Viewers may be forgiven for being confused by Wes Anderson’s movies. Constructed with dollhouse fastidiousness, their hyper- symmetrical, squared- off tableaus dressed with gorgeous textures and color palettes - and their clipped dialogue delivered with deadpan sincerity - they depict a universe with only glancing resemblance to the realworld.
A tonal mash- up of ironic distance and emotional manipulation, they invite the audience to laugh knowingly one minute, and to coo with empathy the next. They’re moviedom’s fussiest, most arcane inside joke.
All of these gifts, contradictions and irritations abound in “Isle of Dogs,” Anderson’s ninth movie and his second stop- animation feature. Like his first one, “Fantastic Mr. Fox,” this is both a celebration and sendup of cartoon anthropomorphism.
Taking his cues from Akira Kurosawa, Rankin/ Bass holiday specials, “The Little Prince,” “Lady and the Tramp” and Japanese kaiju movies, Anderson has adapted his usual jewel- box aesthetic into bento- box proportions: “Isle of Dogs” bursts with color ( including extravagant swaths of crimson) and precious detail, and is shot through with the filmmaker’s reliably understated humor.
The degree to which any of this will appeal to filmgoers beyond Anderson’s core constituency is debatable. True to its title, “Isle of Dogs” is a circuitous collection of false starts, flashbacks and— sorry, there’s no other word for it — doglegs that are far less captivating than the formal beauty on display.
Put most briefly: The story takes place 20 years into the future, when the Stalinesque, cat- loving mayor of a Japanese city has banished dogs to a place calledTrash Island, having spread the vicious lie that they carry an incurable disease. When his 12- year- old ward Atari ( Koyu Rankin) travels to the island to rescue his faithful guard dog, Spots, he falls in with a plucky band of former pets and their leader, a street- toughened stray named Chief.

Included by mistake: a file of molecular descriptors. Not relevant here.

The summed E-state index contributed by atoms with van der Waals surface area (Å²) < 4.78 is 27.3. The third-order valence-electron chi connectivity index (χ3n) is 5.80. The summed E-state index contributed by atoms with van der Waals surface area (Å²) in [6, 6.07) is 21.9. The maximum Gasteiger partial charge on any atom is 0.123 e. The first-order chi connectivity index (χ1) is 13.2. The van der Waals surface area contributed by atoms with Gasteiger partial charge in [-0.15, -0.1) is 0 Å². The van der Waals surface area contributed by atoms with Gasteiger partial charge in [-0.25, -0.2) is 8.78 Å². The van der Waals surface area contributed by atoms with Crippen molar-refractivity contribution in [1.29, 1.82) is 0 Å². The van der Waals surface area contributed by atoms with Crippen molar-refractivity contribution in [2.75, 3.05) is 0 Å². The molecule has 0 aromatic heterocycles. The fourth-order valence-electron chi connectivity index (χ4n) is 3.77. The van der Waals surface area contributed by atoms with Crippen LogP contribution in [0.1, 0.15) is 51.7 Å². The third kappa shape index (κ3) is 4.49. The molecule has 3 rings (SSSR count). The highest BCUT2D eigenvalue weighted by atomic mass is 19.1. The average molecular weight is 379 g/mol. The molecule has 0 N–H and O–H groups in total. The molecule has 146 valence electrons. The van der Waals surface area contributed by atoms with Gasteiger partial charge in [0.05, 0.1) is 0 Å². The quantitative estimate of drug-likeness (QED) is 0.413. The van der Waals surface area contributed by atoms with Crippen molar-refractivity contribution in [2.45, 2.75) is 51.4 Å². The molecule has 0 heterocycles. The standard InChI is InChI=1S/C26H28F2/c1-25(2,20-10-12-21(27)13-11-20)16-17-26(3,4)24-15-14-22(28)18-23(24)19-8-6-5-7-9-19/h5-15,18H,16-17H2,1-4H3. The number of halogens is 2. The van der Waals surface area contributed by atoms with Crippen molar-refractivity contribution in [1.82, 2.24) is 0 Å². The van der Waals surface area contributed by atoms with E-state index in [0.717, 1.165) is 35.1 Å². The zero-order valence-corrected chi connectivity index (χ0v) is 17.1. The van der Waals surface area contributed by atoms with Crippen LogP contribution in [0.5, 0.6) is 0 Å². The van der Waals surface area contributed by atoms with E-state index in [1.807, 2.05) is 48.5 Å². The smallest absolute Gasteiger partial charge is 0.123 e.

Voiced by Bryan Cranston, Chief is the Bogartlike antihero of “Isle of Dogs,” which features the voices of such frequent Anderson collaborators as Bill Murray, Edward Norton, Bob Balaban and Frances McDormand. Although it can be fun to try to match the voice with the character— Norton, Murray, Balaban and Jeff Goldblum are particularly amusing as Chief ’ s ragtag posse - the chief attractions here are the visuals, fromthe gently blowing alpaca wool of the dogs’ fur and the vagrant beauty of the detritus they live in to the waxy translucence of Atari’s skin and the retrofuturistic look of the fictional metropolis he calls home.
Not everything is too- too adorable in “Isle of Dogs,” which possesses more than its share of grimness, suffering and death. ( The film includes a particularly beautiful and brutal sushi- making scene.) Even if it belongs to a puppet, the sight of a dog’s ear that’s been bitten off sends a discomfiting jolt.
And the specter of cultural appropriation haunts a production that clearly revels in the design elements and mood- board inspirations of Japanese technology and art, but also commits a few patronizing missteps. One subplot features Greta Gerwig as Tracy, a spirited American exchange student who rallies her meekly obedient Japanese cohorts to save the dogs, at one point literally throttling a scientist named Yoko Ono — who is voiced byYoko Ono. Ha ... ha?
With its solemn children escaping the long armof selfish, unfeeling adult controllers, “Isle of Dogs” shares the cardinal themes of Anderson’s oeuvre, most recently “Moonrise Kingdom.” Does this variation offer anything genuinely new? In its own messy, slightly ungovernable way, this digressive bagatelle feels looser than some of Anderson’s most tightly controlled mis- en- scenes.
But the story, for all its busyness, is negligible. The script feels less like an organic whole than an effort to keep building up a scrawny central premise until it felt like a movie. “Isle of Dogs” possesses moments of memorable beauty, but even at its most observant and obsessively painstaking, it’s still little more than a shaggy- dog story.
“Isle of Dogs,” a Fox Searchlight release, is ratedPG- 13. Contains mature thematic elements and some violent images. Running time: 94 minutes. ½
Jeff Goldblum provides the voice of Duke in the new film “Isle of Dogs.”